Action roguelikes, or “roguelites”, however you want to put it, have become quite the popular thing lately. Many of them go with all sorts of different gameplay concepts, but the focus is usually purely on the action… a far cry from classic turn-based roguelikes, where strategy, planning, and decision-making were the core of the experience, instead of simply blasting away at a zillion enemies with lasers or something. Finally though, someone is trying an action-roguelike that is much closer to the roots of the genre that inspired these types of games. You’ll see plenty of familiar elements here… yet it’s what the game does with those elements that makes it stand out, as well as the sheer quality and polish of it, even in early access.
Steam: Early Access
Genre: Roguelite Dungeon Crawler
Release Date: TBA
Unexplored is a real-time action roguelike that feels both familiar and very new at the same time. At its absolute core, the goal of the game is simple: Enter the Dungeon of Doom, find the Amulet of Yendor (of course) and escape. The dungeon itself is full of all sorts of things… monsters, traps, turrets, lava pools, precarious bridges, a variety of exploding things… all things that any truly good dungeon must have. But perhaps the most striking quality of it all is in fact the dungeon structure itself. Using something called “cyclic generation”, the game’s incredible level generator creates floor layouts that far surpass that of any roguelite I’ve played, levels which feel and look handcrafted rather than random. These are levels with incredible, smart complexity which make the dungeon a joy (and a horrible danger) to explore. Every area of the game feels dynamic and, most importantly, interesting. It does this while stuffing these areas with a bewildering array of things for the player to interact with (and of course “interact with” can sometimes mean “being set on fire”), all of which complement each other well and add great depth and complexity to the game.
However, it goes a bit further than that in the unique ways in which it uses all of the dungeon elements. Everyone is familiar with the idea of a lock and key in games like this. You find a locked door on a floor and that leads you to wander around until you inevitably find a key that works on the door. A simple concept that has been forever used in games. Unexplored takes that idea and goes in new directions with it, abstracting the concept to create unique situations that aren’t so simple yet have that same base function. For example, one section of a floor may contain an array of gas-sprayer traps… devices which constantly release flammable gas into the air, clogging up the passage ahead with a funky pink mist. A passage that just happens to be filled with torches, causing the entire passage to frequently blast everything in it with a huge wave of flame. It’s clear that there’s something down this passage, but obviously you can’t simply walk through the fire. Or can you? Elsewhere, you just might stumble upon a Potion of Fire Immunity… giving you a timed effect that protects you from fire long enough to explore the hideous maze of fire blasts in order to reach the area you need to get to. Or another example may be a level made of interconnected islands floating over an abyss. Explore this, and suddenly you realize… you cant find the exit! Where is it? Is it walled off completely in a separate room? Did the game glitch out? Chances are, the exit IS walled off… yet it’s no glitch. Looking in your inventory, you realize that the game has been handing you a couple of ropes, items that allow you to safely climb down into the abyss to reach the floor below without going splat. After an “Aha!” moment you climb down, and on the floor below you find stairs that go back UP, allowing you to check out that closed off room… which rewards you with a powerful item for taking the time to find your way to it. The game frequently uses this “locks and keys that aren’t actually locks and keys” system to create unique and interesting situations that make you think, and that are very satisfying to deal with. I could go on and on about the dungeon generation and such but… what is the actual gameplay like?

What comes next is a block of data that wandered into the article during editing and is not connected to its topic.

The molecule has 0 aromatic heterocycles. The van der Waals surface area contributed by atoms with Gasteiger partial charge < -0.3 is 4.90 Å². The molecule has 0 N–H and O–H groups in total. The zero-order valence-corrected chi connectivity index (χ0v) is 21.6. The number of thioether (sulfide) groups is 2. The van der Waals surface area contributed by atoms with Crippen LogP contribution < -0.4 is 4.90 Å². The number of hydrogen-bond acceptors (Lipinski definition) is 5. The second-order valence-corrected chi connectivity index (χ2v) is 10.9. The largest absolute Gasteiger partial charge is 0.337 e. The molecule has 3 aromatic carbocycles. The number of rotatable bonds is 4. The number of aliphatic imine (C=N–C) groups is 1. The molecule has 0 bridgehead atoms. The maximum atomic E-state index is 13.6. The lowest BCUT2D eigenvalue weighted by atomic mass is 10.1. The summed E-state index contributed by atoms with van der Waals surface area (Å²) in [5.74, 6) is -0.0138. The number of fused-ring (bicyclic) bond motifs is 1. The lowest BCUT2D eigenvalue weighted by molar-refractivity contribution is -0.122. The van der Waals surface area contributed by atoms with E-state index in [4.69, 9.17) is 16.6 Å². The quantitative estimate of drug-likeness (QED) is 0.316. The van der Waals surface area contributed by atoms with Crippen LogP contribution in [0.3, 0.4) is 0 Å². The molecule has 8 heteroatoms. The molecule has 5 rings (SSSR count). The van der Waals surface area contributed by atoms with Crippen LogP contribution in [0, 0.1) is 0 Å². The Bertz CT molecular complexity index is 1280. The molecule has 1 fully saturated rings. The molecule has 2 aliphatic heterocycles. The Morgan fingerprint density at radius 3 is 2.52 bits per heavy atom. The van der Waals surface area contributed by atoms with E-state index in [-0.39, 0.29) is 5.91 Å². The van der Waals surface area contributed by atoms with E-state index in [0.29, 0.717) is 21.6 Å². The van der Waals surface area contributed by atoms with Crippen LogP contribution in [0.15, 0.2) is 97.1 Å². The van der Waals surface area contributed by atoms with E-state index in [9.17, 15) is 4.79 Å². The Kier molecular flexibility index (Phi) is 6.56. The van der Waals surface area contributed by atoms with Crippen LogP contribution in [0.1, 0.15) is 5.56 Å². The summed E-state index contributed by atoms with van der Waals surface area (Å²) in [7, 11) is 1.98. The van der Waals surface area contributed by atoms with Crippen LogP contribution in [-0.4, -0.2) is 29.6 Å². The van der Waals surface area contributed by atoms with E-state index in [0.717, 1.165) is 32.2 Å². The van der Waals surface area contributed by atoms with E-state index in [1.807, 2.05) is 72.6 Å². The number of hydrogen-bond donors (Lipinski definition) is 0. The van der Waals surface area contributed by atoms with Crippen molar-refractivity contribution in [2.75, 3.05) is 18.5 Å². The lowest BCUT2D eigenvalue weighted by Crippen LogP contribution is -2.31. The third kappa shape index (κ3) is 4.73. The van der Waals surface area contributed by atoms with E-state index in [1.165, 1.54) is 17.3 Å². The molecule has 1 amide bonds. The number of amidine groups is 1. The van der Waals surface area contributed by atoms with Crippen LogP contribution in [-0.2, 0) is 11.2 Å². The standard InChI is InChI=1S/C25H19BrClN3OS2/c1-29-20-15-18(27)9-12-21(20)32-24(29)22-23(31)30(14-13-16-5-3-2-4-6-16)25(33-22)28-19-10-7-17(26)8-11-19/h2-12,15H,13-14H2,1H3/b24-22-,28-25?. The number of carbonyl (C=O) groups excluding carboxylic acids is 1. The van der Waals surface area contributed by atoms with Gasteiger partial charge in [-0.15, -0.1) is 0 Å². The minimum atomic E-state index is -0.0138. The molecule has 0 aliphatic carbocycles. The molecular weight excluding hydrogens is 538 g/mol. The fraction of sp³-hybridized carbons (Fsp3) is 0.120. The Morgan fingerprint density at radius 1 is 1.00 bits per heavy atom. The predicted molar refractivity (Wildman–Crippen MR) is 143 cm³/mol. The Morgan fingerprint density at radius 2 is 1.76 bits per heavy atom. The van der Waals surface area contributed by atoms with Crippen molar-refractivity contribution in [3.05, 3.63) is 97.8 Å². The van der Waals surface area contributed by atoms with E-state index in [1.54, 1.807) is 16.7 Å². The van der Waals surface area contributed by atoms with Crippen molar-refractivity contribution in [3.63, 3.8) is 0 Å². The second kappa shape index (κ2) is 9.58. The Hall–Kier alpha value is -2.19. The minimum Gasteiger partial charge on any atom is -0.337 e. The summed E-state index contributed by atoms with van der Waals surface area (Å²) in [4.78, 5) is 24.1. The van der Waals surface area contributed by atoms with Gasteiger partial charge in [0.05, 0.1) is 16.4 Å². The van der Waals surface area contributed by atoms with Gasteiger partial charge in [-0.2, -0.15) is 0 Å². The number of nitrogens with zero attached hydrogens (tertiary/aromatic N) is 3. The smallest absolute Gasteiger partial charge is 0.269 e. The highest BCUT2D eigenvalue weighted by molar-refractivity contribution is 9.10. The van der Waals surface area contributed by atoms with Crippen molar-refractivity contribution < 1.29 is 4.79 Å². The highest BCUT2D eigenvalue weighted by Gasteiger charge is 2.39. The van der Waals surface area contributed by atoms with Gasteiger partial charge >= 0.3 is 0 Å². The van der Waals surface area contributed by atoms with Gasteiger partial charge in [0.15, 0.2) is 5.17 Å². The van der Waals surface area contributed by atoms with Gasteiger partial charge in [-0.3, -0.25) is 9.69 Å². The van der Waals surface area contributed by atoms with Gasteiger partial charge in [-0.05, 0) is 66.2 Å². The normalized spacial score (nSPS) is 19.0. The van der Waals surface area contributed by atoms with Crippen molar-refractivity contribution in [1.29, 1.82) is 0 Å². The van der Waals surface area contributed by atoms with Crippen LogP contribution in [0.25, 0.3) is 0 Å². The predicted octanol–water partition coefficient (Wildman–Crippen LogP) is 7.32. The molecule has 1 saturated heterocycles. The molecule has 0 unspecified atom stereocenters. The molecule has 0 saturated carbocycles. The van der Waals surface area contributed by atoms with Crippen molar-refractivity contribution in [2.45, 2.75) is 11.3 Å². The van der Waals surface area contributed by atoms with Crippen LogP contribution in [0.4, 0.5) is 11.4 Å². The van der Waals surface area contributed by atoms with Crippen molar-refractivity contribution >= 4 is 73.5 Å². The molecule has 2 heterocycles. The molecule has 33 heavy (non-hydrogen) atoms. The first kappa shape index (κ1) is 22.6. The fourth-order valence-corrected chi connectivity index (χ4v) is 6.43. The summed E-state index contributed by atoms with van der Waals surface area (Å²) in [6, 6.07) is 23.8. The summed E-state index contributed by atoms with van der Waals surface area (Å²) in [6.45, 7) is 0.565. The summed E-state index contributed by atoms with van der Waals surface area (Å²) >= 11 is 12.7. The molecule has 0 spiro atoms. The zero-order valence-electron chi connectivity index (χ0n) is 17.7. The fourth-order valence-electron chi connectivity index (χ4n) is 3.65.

When you begin your journey through that amazing labyrinth you create your one-eyed blob of a character, choosing their appearance, selecting a class and even buying supplies to take on the journey. Once you’re actually inside you’ll find that the controls are simple yet intuitive. WASD to move and the mouse to aim, as you’d expect, and an easy to navigate interface to help you manage your inventory of important equipment and gizmos. This isn’t a game that’s going to bewilder you with a UI that you need tutorials to even begin to understand, nor is it a game that’s going to maul you right off the bat with a giant swarm of flying laser bees. It starts off much more accessibly than many other such games, easing you into it with weaker foes and such. Not that these foes aren’t still a threat… this IS a roguelike at heart, and there are a million ways to die here. Fortunately, you have plenty of options for defending yourself. Basic combat is fairly simple to understand; you have an active item/weapon in each hand (which also appear on your character’s sprite), and a simple click will use them. Swing a sword, stab with a spear or fling an exploding potion. All of it is easy to do, with the controls never getting in your way. For weapons, your character will tend to hold the weapon in front of him with the point facing towards the mouse cursor. Any sharp weapon is capable of a very basic stabbing attack, which is done by simply walking that sharpened point into your target. Usually though, this does less damage than an actual swing or thrust, yet performing an actual full attack puts your character at risk for a moment in which the enemy could hit you if you’re not careful. And “careful” describes the flow of combat well. This is not a super twitch-heavy game where you’re going to flatten 50 robot trolls in 10 seconds. Combat here is slower, careful, more calculated. You have to time your attacks carefully, watching the enemy’s movements, and choosing the right times to swing or use any special items like staves or potions. It’s a long way from the sheer mindlessness of a lot of other roguelites, and much closer to the tactical feel of traditional turn-based games.